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Worldly Distractions: The Simpsons 25.17 - Luca$


crazyforkate

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This episode does not look remotely promising, but I will suck it up anyway and review. Rumor has it that every latter-day Simpson episode earns you at least a couple weeks off your time in Purgatory.

At first I wonder if we've time travelled to the 80's, but not, it's just an opening-credits tribute to Minecraft. I don't play it, but my students are obsessed with it, so er, cool I guess. The artwork's pretty cool, anyway.

We go back to regular animation. Homer has passed out, tangled in playground equipment. An exasperated Marge picks him and asks what happened. This prompts an elaborate flashback, naturally. At Moe's, the gang indulges in a complicated drinking game. With a little help from Moe, who calls in a story which happens to use all their keywords, they get supremely wasted and head to the playground. That's where Homer got jammed in the pole-slidey thing and his best friends in the world just kind of left him. Marge is not impressed. Especially because the kids are with her.

This shameful episode makes Bart late for school, which gives Skinner an excuse to use corporal punishment. He's thrilled, of course. While bumbling around looking for a switch, though, he gives Bart a chance to escape on his skateboard. A death-defying chase ensues, at about two kilometres an hour. Skinner winds up going backwards down a hill and totaling his car. Bart gets away, but his luck runs out pretty quickly when he finds Snake hiding in his treehouse.

The convict explains that he is on the run from the cops, but only stole a bunch of money to get his son braces. Wiggum shows up and tries to bribe Bart with candy, but Bart misdirects him. Snake thanks him profusely. Bart dismisses it, attributing his kindness to some sort of outlaw code. In gratitude, Snake offers him tickets to the school production of Fiddler on the Roof, in which his son Jeremy has a small role. Sorry, guys, Community has already got the "crappy school production of Fiddler" thing covered. If by crappy you mean awesome.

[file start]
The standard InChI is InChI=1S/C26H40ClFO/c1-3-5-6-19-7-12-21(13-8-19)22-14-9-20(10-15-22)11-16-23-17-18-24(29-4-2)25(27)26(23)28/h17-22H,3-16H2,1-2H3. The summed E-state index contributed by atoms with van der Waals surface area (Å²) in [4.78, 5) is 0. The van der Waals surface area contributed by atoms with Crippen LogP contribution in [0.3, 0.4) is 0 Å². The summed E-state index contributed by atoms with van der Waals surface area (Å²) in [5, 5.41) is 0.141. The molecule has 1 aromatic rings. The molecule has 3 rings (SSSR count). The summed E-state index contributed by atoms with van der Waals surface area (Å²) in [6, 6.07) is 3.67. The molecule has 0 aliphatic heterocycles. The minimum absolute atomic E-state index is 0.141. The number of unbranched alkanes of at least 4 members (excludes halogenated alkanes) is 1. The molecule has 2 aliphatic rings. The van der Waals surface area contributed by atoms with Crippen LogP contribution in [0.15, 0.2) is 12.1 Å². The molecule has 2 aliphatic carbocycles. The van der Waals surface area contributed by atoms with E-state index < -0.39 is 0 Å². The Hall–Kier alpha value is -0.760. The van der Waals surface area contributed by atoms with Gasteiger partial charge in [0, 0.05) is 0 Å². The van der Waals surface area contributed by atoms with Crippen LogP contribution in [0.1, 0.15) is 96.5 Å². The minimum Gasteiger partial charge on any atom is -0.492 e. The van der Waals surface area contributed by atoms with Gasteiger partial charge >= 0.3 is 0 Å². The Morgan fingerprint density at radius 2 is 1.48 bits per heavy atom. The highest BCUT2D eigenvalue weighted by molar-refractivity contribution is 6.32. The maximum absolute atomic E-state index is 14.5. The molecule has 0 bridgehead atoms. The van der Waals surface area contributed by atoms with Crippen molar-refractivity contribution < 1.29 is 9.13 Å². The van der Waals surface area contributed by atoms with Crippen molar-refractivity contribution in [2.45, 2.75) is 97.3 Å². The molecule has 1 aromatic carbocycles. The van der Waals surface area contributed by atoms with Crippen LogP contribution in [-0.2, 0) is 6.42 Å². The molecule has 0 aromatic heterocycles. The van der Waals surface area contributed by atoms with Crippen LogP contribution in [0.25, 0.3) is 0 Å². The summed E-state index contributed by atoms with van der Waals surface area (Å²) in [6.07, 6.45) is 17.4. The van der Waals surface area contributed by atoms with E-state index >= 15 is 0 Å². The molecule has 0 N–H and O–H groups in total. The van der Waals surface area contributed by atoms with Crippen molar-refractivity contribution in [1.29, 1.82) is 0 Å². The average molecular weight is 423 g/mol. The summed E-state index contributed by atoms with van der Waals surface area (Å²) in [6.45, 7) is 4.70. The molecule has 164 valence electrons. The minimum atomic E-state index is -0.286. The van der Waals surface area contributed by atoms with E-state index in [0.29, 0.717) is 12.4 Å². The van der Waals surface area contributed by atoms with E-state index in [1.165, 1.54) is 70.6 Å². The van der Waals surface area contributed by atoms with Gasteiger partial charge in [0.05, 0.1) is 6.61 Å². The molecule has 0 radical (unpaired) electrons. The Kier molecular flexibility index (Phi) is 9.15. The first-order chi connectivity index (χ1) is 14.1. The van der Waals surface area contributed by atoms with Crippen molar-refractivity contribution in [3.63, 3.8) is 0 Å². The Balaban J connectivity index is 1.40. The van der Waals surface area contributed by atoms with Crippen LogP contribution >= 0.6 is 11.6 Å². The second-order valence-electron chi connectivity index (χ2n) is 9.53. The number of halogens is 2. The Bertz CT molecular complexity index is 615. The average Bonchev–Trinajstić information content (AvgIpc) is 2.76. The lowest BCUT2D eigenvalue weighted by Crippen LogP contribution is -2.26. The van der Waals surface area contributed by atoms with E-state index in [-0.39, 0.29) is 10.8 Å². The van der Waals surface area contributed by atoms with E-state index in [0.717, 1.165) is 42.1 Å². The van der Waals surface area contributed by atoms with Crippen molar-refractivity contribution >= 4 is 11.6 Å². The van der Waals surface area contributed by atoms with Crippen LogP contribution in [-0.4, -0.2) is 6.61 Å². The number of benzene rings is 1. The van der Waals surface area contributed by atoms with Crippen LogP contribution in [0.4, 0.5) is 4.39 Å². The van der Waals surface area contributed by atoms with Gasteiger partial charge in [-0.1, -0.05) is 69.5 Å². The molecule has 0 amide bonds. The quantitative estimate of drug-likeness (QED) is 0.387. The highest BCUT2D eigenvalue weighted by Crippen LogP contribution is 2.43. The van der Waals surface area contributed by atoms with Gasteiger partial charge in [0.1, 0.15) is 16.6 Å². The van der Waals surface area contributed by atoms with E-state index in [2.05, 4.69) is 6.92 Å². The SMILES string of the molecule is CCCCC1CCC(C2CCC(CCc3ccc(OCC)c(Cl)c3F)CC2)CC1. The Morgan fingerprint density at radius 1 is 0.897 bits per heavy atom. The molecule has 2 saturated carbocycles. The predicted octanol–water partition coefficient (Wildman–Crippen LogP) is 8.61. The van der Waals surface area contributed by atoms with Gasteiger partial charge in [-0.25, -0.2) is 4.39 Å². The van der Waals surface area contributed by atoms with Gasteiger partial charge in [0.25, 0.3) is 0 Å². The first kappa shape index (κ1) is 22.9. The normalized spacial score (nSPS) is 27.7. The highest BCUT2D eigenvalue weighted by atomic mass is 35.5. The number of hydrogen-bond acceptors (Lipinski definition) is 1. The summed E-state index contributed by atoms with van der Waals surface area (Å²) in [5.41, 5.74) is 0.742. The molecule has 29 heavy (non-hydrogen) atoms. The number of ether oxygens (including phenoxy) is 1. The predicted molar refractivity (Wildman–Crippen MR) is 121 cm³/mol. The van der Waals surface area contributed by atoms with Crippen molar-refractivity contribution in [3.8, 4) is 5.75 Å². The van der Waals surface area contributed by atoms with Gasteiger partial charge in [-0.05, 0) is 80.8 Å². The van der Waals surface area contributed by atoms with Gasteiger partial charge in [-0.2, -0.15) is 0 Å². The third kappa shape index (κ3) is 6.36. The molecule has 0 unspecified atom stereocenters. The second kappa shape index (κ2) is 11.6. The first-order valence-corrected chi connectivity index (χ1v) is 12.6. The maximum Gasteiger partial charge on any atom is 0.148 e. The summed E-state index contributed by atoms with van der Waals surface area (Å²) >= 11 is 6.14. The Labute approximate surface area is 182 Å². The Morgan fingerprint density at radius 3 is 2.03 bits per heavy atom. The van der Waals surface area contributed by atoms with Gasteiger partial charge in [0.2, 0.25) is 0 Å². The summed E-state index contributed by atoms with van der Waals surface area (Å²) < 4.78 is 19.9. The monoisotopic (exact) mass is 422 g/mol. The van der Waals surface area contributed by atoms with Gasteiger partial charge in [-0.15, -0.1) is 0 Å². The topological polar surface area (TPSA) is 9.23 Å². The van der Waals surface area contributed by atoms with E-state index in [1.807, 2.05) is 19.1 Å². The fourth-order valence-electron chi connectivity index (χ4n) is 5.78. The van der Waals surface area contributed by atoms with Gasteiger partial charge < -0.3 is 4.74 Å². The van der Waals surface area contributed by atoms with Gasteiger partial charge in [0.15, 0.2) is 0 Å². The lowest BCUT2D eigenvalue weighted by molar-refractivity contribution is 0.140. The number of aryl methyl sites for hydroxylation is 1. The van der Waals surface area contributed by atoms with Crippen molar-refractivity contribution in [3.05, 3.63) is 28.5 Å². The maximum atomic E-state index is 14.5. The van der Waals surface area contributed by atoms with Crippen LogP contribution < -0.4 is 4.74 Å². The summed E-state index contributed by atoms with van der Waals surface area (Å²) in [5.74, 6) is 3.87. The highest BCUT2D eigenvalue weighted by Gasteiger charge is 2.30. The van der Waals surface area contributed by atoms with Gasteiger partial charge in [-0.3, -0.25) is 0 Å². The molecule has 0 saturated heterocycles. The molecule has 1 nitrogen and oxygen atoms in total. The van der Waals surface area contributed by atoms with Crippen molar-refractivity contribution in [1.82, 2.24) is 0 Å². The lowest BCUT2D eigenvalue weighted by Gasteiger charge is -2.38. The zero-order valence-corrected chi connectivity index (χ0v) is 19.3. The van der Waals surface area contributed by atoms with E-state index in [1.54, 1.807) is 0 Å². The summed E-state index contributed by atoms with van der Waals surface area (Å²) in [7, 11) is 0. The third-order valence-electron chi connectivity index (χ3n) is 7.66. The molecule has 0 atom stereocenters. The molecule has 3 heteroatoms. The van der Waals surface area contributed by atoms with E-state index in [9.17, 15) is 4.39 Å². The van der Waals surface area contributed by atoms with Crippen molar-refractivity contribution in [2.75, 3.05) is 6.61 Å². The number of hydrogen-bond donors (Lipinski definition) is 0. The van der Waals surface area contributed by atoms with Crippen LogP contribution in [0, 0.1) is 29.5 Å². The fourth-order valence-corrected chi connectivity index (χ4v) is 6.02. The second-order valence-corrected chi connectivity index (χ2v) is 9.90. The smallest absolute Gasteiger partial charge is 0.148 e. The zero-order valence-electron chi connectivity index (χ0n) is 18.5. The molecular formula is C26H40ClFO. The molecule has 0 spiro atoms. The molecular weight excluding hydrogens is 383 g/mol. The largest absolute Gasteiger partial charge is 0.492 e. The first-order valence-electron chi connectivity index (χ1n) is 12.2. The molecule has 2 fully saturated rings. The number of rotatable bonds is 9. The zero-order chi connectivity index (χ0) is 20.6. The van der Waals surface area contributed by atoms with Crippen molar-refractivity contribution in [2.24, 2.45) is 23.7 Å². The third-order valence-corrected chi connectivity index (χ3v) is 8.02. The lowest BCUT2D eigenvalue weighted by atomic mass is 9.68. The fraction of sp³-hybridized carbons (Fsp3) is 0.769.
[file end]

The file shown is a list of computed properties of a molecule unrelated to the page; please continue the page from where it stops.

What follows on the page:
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We don't get to see it for now, though, because we cut to Lisa's story. She finds a super fat kid indulging in some kind of pizza-eating contest. When he starts choking, she saves him with a quick Heimlich. The kid, Luca$ (pronounced "Luca-Dollar", is played by Zach Galifianakis, and I'm really proud I didn't have to Google to spell that. He's a competitive eater. I'd say something about incredibly contrived plots here, but really I'm just relieved they didn't shoehorn Homer into this, Lollapalooza-cannonball style. That shit only works for, like, ten seasons. Lisa is somewhat creeped out by the kid, but thinks he's kind of sweet too, especially since he appears to suck at his sport of choice. Maybe against her better judgement, she decides to have lunch with "Ralph with a dream".

Bart arrives home to find a brand-new gaming system waiting in his room. Since there's no receipt, he figures out who it came from pretty quickly. Milhouse is horrified, though happy enough to join in on the pixellated fun. Luca$ arrives at the Simpson house, where Marge does not seem overly warm to him, especially when he accidentally informs Homer that competitive eating exists. In the backyard, Lisa helps Luca$ train while Patty and Selma laugh at him from the kitchen. They convince Marge that Lisa's dating the kid because he reminds her of Homer. This creeps Marge out to no end, and she lies awake feeling nervous about it.

Bart keeps getting extravagant presents from Snake, including a live tiger trapped under a shopping cart and a real suit of armor. Um, how long is this gratitude thing going to go on? Surely the stolen game console was enough. We get a Roadrunner and Coyote tribute out of nowhere, which would really be more appropriate on Family Guy. Losing your target demographic, eh?

Lisa continues to help Luca$ in his training, drawing up complicated plans. She wonders if maybe he isn't cut out for this. They try different foods, but ice cream gives him such a brain freeze that she has to knock him unconscious out of mercy. Watching the two of them, Marge imagines Lisa's future - living in a broken-down shack and bringing endless plates of food to her extremely obese husband, who eventually eats her. Okay, I'm not saying competitive eating is a wise thing to do, but the level of fat-shaming in this episode is extreme. Fuck this.